On June 8, Leslie Rasmussen, a former childhood friend of Brock Turner’s, apologized on Facebook for writing a positive character reference for his sentencing.
After her character letter to the judge was released to The Cut last week, Rasmussen, who is a musician for the band Good English, said her band was dropped from music festivals and venues.
Rasmussen’s court letter of support for Turner blamed the victim for the rape, noting:
I don’t think it’s fair to base the fate of the next ten + years of his life on the decision of a girl who doesn’t remember anything but the amount she drank to press charges against him. I am not blaming her directly for this, because that isn’t right. But where do we draw the line and stop worrying about being politically correct every second of the day and see that rape on campuses isn’t always because people are rapists.
Comments on Rasmussen’s Facebook post are largely supportive of her apology, with some noting that the backlash is all a “witch hunt” and lamenting that Rasmussen has suffered professionally as a result of her support. On Twitter, the response has been less sympathetic.
Leslie Rasmussen's letter about Brock Turner has to be one of the most ignorant things I've ever read.— taylor (@taycontreras) June 10, 2016
The cancelled gigs had absolutely nothing whatsoever to do with your subsequent apology Ms Rasmussen? https://t.co/WsmXfoUlpx— Alabama Whitman (@lunarfish1524) June 10, 2016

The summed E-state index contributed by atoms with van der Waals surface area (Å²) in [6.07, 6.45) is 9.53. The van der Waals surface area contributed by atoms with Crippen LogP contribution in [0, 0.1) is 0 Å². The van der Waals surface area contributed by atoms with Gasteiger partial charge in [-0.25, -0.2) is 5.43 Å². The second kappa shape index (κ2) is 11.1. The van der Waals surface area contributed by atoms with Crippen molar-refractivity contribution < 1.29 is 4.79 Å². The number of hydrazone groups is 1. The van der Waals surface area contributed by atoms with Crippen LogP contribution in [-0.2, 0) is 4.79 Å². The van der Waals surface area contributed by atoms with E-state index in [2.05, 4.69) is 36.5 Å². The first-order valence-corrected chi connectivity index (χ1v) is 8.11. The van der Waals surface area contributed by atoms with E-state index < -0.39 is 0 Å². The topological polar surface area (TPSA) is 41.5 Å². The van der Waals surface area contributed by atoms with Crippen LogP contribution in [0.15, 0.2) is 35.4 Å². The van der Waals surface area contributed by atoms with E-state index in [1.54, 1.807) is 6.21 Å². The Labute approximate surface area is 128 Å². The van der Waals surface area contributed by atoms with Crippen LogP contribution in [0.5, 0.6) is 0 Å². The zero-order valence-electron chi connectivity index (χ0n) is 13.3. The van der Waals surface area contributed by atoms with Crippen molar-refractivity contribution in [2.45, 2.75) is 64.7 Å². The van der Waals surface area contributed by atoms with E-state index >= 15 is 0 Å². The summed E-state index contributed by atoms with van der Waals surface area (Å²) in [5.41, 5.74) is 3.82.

There were at least 39 letters of support written for Turner. And many of those letter-writers are also receiving backlash for their actions. Oakwood Municipal Court Judge Margaret M. Quinn told the Dayton Daily News that she has received death threats in response to her letter of support for Turner. And Kelly Owens, Turner’s guidance counselor, issued an apology for writing a letter of support to the judge. Owens had written to tell the judge that Turner was “undeserving of the outcome” of the trial.
Owens has since written to the school district apologizing for the letter, explaining, “In the statement I submitted to the judge during the criminal proceedings and before sentencing referencing Brock’s character, I made a mistake. Of course, he should be held accountable. I pray for the victim, her family and all those affected by this horrible event. I am truly sorry for the additional pain my statement has caused. I tell my students they have to be accountable, and Brock is no exception.”
Many have been outraged over Turner lenient six-month sentence—which he is now expected to only serve three months of.
H/T The Cut